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2020 Campaign
May 22, 2019

Beto O'Rourke has spent the first two months of his presidential campaign driving around Iowa, New Hampshire, South Carolina, and Nevada, interacting with voters at more than 150 town halls, or up to three a day. On Tuesday, before his first televised town hall on CNN, O'Rourke said he wasn't bothered that his local, meet-and-greet campaign has been rewarded with shrinking poll numbers. "In terms of the assessment, who the hell knows this far out from the first caucuses or elections," he said. But a big goal of his CNN town hall, at Drake University in Des Moines, was to reintroduce himself to a national audience.

O'Rourke's town hall experience showed, said Politico's David Siders. "Though he's slumped in polls, his performance served as a reminder of why O’Rourke was able to galvanize Democrats in his near-upset of Sen. Ted Cruz last year. He has an uncommon command of a stage — and an increasingly precise policy platform."

O'Rourke backed legalizing marijuana, universal gun-purchase background checks, and a ban on selling "weapons of war." He promised that as president, he would ensure "every nominee to every federal bench, including the Supreme Court, understands and believes the 1973 decision Roe v. Wade is the settled law of the land." And he endorsed immediate impeachment proceedings against President Trump, looking past any "short-term consequences to the consequences to the future of this country."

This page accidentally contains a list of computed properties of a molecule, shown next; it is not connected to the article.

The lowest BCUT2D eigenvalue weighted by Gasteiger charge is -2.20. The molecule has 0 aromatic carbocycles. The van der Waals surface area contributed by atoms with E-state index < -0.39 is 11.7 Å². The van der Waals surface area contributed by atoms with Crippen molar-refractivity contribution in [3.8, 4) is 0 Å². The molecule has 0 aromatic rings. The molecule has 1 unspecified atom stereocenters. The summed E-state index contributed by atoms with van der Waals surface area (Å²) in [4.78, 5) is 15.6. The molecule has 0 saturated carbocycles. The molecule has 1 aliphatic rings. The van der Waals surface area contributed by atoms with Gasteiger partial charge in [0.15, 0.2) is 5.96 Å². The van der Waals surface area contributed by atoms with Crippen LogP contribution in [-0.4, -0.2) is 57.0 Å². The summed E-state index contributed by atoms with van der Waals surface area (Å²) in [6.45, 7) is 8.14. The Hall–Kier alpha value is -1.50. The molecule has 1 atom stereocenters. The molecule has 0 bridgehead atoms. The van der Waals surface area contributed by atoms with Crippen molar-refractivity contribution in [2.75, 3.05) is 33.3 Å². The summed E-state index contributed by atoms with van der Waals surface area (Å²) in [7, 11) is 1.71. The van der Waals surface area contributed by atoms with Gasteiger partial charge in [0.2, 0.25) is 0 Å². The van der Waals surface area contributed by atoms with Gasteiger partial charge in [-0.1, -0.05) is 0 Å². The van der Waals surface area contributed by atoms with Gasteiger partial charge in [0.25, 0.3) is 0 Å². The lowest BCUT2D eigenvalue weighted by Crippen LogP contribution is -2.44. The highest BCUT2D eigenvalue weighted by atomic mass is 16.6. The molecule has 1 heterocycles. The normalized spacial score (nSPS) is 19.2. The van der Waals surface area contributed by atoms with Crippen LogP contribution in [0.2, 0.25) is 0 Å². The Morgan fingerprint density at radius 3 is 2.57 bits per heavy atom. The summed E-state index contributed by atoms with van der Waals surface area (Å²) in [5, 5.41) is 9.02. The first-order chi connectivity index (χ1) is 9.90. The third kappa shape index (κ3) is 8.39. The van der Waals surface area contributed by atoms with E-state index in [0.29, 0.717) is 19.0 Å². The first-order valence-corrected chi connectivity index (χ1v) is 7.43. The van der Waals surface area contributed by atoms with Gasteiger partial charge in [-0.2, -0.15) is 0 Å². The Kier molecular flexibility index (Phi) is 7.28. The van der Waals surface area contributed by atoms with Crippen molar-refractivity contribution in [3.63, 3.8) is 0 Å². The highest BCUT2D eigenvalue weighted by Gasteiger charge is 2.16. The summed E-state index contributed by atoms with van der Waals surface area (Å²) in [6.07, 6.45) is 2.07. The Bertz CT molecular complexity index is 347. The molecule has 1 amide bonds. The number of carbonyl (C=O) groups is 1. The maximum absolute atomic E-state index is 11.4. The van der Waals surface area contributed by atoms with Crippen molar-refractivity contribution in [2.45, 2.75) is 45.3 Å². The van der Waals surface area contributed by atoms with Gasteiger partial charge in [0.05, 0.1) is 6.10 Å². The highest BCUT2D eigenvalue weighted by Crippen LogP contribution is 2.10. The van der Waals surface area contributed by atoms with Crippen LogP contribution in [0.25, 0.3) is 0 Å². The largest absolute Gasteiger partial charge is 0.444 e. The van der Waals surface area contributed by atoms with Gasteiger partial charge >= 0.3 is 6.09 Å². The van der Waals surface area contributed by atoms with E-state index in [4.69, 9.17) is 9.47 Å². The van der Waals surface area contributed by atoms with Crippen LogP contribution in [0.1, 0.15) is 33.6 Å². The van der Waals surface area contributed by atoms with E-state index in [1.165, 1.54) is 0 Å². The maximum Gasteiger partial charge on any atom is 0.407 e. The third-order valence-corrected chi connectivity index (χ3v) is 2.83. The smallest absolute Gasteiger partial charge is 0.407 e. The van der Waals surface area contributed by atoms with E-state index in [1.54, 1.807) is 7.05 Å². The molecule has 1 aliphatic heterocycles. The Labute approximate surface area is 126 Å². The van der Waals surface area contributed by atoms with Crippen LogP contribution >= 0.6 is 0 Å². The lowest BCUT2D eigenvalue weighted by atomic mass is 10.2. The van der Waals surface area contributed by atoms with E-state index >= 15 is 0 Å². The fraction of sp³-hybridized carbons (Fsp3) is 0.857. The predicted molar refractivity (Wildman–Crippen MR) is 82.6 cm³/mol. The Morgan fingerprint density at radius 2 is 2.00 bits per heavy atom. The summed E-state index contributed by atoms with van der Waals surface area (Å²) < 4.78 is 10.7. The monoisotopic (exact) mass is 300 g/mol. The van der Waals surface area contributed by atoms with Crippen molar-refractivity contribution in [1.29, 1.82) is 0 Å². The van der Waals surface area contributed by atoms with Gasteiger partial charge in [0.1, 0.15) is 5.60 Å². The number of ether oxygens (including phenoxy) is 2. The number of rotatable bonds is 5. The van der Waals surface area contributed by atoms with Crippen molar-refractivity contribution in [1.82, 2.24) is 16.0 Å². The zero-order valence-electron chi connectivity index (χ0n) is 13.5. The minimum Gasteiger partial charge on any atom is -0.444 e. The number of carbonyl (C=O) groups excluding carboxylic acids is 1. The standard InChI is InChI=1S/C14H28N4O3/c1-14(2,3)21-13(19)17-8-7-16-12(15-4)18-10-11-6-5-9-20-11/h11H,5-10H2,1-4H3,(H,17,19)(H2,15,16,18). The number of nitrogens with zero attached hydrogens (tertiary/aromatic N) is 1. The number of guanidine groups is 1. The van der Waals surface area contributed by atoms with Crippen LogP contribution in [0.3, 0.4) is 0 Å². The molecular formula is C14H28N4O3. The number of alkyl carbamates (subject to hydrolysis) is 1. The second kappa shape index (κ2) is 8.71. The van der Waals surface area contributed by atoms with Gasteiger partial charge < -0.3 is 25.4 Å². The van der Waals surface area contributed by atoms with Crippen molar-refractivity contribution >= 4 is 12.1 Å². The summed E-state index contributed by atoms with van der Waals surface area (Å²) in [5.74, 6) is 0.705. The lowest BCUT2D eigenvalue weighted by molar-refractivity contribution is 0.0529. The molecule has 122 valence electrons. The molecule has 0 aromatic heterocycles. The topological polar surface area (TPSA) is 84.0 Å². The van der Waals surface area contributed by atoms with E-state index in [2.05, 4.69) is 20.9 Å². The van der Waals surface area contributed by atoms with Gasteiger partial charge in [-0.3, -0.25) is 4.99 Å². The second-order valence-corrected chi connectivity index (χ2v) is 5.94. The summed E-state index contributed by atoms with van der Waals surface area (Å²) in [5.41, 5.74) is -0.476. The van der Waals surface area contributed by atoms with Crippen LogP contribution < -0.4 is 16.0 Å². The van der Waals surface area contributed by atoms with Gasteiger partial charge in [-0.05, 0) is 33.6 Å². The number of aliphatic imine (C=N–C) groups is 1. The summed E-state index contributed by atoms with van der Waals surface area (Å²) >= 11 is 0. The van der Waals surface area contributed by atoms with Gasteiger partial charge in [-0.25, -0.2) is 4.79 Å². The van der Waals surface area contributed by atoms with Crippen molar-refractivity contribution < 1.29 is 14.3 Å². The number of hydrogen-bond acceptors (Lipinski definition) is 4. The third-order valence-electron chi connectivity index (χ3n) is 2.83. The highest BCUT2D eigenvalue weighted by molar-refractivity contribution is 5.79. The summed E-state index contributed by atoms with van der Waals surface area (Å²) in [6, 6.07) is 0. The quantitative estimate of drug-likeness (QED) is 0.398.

"If we do nothing because we are afraid of the polls or the politics or the repercussions in the next election, then we will have set a precedent for this country that in fact, some people, because of the position of power or public trust that they hold, are above the law," O'Rourke said. "We cannot let that precedent stand. There must be consequences, accountability, and justice. The only way to ensure that is to begin impeachment proceedings." Watch him tackle impeachment and two other issues below. Peter Weber

May 16, 2019

There are still some elected Democratic officials in the U.S. who are not running for president, but second-term New York City Mayor Bill de Blasio isn't among them anymore. De Blasio jumped in the race Thursday morning, aiming to explain why he is joining the almost comically overcrowded Democratic primary field in a 3-minute launch video.

De Blasio is running on the slogan "Working People First," arguing that there is plenty of money in America but it's in the wrong hands. The 6-foot-5 mayor also says he can beat President Trump because he's beat him in court and understands how to take on a New York "bully." On Monday, de Blasio stood outside Trump Tower and announced that eight Trump Organization buildings would owe New York City $2.1 million a year if the Trumps don't make their towers more energy-efficient.

His first campaign stop is Friday morning in Gowrie, Iowa, and he'll head to South Carolina on Saturday and Sunday. Peter Weber

May 13, 2019